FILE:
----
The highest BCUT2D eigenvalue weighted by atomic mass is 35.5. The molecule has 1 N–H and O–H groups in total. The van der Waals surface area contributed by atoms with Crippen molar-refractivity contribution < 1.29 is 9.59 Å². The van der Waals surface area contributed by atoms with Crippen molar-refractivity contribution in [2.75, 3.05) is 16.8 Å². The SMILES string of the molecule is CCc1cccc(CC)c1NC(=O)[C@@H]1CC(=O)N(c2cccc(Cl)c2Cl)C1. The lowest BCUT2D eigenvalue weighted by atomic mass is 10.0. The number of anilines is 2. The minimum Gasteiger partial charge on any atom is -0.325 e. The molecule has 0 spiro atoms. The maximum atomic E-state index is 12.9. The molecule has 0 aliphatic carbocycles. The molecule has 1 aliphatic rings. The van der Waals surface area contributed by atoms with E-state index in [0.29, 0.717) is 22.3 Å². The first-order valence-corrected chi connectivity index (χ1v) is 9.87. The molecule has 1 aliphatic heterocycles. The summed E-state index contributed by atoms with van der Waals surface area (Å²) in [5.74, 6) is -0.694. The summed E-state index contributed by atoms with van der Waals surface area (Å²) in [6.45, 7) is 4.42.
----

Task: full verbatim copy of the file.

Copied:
The highest BCUT2D eigenvalue weighted by atomic mass is 35.5. The molecule has 1 N–H and O–H groups in total. The van der Waals surface area contributed by atoms with Crippen molar-refractivity contribution < 1.29 is 9.59 Å². The van der Waals surface area contributed by atoms with Crippen molar-refractivity contribution in [2.75, 3.05) is 16.8 Å². The SMILES string of the molecule is CCc1cccc(CC)c1NC(=O)[C@@H]1CC(=O)N(c2cccc(Cl)c2Cl)C1. The lowest BCUT2D eigenvalue weighted by atomic mass is 10.0. The number of anilines is 2. The minimum Gasteiger partial charge on any atom is -0.325 e. The molecule has 0 spiro atoms. The maximum atomic E-state index is 12.9. The molecule has 0 aliphatic carbocycles. The molecule has 1 aliphatic rings. The van der Waals surface area contributed by atoms with E-state index in [0.29, 0.717) is 22.3 Å². The first-order valence-corrected chi connectivity index (χ1v) is 9.87. The molecule has 1 aliphatic heterocycles. The summed E-state index contributed by atoms with van der Waals surface area (Å²) in [5.74, 6) is -0.694. The summed E-state index contributed by atoms with van der Waals surface area (Å²) in [6.45, 7) is 4.42.